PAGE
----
This week, the State Route 99 tunnel through downtown Seattle opened to traffic, culminating many years of planning efforts. At over $3 billion, the Alaskan Way Viaduct Replacement Program has been one of the largest transportation investments in Washington State. The now-closed viaduct carried more than 110,000 vehicles per day along the City’s waterfront. While many Seattleites will miss the view from the double-decker freeway, we will all be much safer. The structure was not expected to withstand the “big one” – the major earthquake due for the Seattle area. The possibility of damage or failure in the next earthquake gave the project a sense of urgency and drive for progress.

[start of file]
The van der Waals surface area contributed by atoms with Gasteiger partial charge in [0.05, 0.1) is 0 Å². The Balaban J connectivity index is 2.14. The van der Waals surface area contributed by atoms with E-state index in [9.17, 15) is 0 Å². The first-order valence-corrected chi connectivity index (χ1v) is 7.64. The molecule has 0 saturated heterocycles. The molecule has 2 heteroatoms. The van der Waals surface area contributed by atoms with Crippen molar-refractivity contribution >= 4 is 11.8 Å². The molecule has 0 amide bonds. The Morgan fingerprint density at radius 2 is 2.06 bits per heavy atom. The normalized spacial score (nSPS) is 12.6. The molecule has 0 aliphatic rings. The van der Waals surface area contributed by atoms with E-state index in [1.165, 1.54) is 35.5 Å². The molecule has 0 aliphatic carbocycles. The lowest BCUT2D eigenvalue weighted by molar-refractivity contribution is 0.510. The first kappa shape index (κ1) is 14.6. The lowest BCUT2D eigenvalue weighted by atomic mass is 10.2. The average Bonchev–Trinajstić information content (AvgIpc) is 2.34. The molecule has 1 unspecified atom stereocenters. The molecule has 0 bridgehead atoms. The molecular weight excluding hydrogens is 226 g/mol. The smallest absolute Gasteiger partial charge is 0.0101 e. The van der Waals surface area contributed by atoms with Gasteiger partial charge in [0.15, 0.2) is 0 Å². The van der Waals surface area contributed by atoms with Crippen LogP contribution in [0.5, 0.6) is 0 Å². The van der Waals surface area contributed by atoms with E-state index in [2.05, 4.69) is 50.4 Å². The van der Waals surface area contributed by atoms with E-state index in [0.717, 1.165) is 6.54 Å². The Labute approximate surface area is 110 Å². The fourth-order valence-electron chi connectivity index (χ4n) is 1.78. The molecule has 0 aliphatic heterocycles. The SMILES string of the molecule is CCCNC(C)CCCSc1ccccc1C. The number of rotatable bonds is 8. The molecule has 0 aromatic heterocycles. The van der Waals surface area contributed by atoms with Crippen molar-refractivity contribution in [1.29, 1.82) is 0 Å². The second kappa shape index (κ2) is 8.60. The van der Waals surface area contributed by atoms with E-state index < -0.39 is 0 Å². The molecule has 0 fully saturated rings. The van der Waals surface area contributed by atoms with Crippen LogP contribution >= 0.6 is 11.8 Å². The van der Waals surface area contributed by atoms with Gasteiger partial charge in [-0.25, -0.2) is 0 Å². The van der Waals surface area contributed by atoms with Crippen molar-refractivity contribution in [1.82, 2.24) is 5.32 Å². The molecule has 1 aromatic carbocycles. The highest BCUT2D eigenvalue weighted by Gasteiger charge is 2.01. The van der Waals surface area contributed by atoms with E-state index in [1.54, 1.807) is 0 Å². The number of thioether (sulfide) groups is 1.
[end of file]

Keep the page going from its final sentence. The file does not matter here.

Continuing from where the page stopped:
View from the Alaskan Way Viaduct
Parametrix began working on the envi... (more)
Photo courtesy of the Pacific Science Center.
Background: The Alaskan Way Viaduct (SR99) is the "double-decker" freeway that runs along the Seattle Waterfront. This month it is being shut down permanently. Experts say the structure would not survive the big earthquake that the Seattle area is due for. Therefore it is being torn down and replaced by an underground tunnel. With Seattle traffic already hectic, this shut down has been a major topic in the news and has many Seattleites worried about their commute.
On a rainy night exactly two days and three hours prior to the permanent closure of the Alaskan Way Viaduct, the Pacific Science Center hosted a panel of transportation geeks to talk about the future of transportation in Seattle. The timing was great, as Seattleites grew anxious about the impending doom to their commute thanks to the extensive news coverage on the closure.
I was honored to be par... (more)